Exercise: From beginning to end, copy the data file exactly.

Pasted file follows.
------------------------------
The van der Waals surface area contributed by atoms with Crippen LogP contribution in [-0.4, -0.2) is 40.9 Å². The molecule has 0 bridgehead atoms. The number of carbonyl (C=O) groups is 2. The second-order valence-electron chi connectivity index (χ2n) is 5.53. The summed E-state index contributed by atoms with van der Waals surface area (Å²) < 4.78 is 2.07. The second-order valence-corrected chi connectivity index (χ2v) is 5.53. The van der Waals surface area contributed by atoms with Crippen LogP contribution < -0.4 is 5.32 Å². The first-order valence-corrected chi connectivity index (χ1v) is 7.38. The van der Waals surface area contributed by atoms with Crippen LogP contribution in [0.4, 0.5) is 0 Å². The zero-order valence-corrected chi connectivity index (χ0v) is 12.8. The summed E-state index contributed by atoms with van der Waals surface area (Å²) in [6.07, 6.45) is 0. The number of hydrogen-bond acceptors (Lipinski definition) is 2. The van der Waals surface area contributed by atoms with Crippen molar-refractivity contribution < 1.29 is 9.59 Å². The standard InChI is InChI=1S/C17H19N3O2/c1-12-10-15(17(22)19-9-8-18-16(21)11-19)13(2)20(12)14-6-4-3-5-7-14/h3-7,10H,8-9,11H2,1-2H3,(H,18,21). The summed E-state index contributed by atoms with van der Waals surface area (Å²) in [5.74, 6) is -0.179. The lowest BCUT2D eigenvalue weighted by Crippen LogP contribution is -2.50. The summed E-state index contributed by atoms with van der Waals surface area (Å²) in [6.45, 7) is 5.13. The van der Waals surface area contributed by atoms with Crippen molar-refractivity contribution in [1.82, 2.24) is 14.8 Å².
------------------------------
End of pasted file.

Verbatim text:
The van der Waals surface area contributed by atoms with Crippen LogP contribution in [-0.4, -0.2) is 40.9 Å². The molecule has 0 bridgehead atoms. The number of carbonyl (C=O) groups is 2. The second-order valence-electron chi connectivity index (χ2n) is 5.53. The summed E-state index contributed by atoms with van der Waals surface area (Å²) < 4.78 is 2.07. The second-order valence-corrected chi connectivity index (χ2v) is 5.53. The van der Waals surface area contributed by atoms with Crippen LogP contribution < -0.4 is 5.32 Å². The first-order valence-corrected chi connectivity index (χ1v) is 7.38. The van der Waals surface area contributed by atoms with Crippen LogP contribution in [0.4, 0.5) is 0 Å². The zero-order valence-corrected chi connectivity index (χ0v) is 12.8. The summed E-state index contributed by atoms with van der Waals surface area (Å²) in [6.07, 6.45) is 0. The number of hydrogen-bond acceptors (Lipinski definition) is 2. The van der Waals surface area contributed by atoms with Crippen molar-refractivity contribution < 1.29 is 9.59 Å². The standard InChI is InChI=1S/C17H19N3O2/c1-12-10-15(17(22)19-9-8-18-16(21)11-19)13(2)20(12)14-6-4-3-5-7-14/h3-7,10H,8-9,11H2,1-2H3,(H,18,21). The summed E-state index contributed by atoms with van der Waals surface area (Å²) in [5.74, 6) is -0.179. The lowest BCUT2D eigenvalue weighted by Crippen LogP contribution is -2.50. The summed E-state index contributed by atoms with van der Waals surface area (Å²) in [6.45, 7) is 5.13. The van der Waals surface area contributed by atoms with Crippen molar-refractivity contribution in [1.82, 2.24) is 14.8 Å².